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Subnet basics: Must you set up Wi-Fi subnets in a single building?

Expert Mike Jude discusses the rationale of creating distinct Wi-Fi subnets in a single building.

Subnet basics: Do you need separate Wi-Fi subnets in a single building?

Setting up a wireless LAN (WLAN) is more of an art than a science. The answer to your question depends on how many people you need to support in a given area. In a single building, for example, if you have a lot of people accessing the WLAN full time, you probably want to make each floor a subnet so you can segregate your traffic for better troubleshooting. On the other hand, you have to make sure there's a handoff to go from floor to floor.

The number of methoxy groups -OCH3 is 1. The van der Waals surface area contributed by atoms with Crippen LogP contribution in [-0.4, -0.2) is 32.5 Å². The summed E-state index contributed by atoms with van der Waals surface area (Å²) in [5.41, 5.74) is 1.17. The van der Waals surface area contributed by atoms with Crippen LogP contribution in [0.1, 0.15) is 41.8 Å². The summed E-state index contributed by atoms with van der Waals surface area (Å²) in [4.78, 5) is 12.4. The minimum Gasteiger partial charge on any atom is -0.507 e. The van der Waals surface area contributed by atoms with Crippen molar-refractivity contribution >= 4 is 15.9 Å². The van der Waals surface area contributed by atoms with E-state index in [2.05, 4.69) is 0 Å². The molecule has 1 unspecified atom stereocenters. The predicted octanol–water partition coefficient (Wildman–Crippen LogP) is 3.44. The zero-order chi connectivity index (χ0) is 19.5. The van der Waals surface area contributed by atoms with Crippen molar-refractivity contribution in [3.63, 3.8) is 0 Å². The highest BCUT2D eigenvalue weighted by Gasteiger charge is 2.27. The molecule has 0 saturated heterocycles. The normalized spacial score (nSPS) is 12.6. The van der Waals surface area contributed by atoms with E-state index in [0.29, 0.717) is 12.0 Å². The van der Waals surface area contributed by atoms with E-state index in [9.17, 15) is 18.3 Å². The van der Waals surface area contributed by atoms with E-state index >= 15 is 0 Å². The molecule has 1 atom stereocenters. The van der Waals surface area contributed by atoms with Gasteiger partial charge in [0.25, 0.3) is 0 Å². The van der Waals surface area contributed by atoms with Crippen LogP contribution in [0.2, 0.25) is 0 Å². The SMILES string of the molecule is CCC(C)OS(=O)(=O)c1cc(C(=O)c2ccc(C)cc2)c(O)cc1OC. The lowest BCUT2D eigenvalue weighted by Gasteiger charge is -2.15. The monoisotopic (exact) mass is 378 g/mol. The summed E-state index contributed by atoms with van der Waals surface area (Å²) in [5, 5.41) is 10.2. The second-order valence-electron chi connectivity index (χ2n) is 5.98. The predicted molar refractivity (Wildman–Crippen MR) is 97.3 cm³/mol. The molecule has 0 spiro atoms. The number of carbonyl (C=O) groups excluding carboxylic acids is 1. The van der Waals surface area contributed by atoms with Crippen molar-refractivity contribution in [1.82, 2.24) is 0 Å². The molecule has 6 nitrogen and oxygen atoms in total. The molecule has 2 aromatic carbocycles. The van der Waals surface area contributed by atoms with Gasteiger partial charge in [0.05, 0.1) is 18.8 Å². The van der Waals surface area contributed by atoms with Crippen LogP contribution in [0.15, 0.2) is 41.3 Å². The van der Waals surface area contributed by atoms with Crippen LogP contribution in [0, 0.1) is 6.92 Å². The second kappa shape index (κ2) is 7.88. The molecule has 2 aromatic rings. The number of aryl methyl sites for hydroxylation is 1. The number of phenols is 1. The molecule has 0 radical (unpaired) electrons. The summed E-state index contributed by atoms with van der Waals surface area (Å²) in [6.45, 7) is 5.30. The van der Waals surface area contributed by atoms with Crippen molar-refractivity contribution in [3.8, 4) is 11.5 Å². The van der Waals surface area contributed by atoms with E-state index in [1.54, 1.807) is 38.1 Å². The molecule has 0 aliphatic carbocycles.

You could also set up an entire building as one virtual access point (AP), making the entire building a subnet. In practice, however, doing that can give you bad performance. Wi-Fi isn't the same as cellular, where sites are more intelligent and have direct control of sessions to manage them across cell sites. Wi-Fi is more like an FM radio where the mobile device locks onto the AP that has the strongest signal. If you have two access points, and they are at exactly the wrong distance between each other, you could have a signal but get interference, creating dead zones.

There are also a lot of variables when sizing APs for geographical coverage. It depends how much metal is in your building and how many cubicles or rooms you need to reach into. And you have to know how many devices will access the WLAN. It could easily be three per person, with smartphones, tablets and laptops. Based on the standards, you can logically control up to 255 devices per AP, but, in practice, APs don't handle that many.

This was first published in November 2013

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